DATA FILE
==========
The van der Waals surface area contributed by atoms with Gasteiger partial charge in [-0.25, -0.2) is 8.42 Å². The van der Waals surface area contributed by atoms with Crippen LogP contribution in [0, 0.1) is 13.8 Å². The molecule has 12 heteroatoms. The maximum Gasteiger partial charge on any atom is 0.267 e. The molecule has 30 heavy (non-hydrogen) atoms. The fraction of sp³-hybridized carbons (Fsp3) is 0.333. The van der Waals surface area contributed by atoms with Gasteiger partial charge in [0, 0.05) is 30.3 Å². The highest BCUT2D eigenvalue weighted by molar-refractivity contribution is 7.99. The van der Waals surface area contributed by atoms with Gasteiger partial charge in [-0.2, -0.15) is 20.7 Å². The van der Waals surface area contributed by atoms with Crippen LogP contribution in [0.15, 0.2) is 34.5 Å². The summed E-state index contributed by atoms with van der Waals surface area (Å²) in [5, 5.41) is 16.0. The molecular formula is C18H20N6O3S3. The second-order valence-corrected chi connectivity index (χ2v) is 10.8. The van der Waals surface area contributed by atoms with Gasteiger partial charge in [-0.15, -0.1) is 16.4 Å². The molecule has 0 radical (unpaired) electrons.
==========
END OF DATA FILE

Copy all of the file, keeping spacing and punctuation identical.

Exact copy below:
The van der Waals surface area contributed by atoms with Gasteiger partial charge in [-0.25, -0.2) is 8.42 Å². The van der Waals surface area contributed by atoms with Crippen LogP contribution in [0, 0.1) is 13.8 Å². The molecule has 12 heteroatoms. The maximum Gasteiger partial charge on any atom is 0.267 e. The molecule has 30 heavy (non-hydrogen) atoms. The fraction of sp³-hybridized carbons (Fsp3) is 0.333. The van der Waals surface area contributed by atoms with Gasteiger partial charge in [0, 0.05) is 30.3 Å². The highest BCUT2D eigenvalue weighted by molar-refractivity contribution is 7.99. The van der Waals surface area contributed by atoms with Gasteiger partial charge in [-0.2, -0.15) is 20.7 Å². The van der Waals surface area contributed by atoms with Crippen LogP contribution in [0.15, 0.2) is 34.5 Å². The summed E-state index contributed by atoms with van der Waals surface area (Å²) in [5, 5.41) is 16.0. The molecular formula is C18H20N6O3S3. The second-order valence-corrected chi connectivity index (χ2v) is 10.8. The van der Waals surface area contributed by atoms with Gasteiger partial charge in [-0.15, -0.1) is 16.4 Å². The molecule has 0 radical (unpaired) electrons.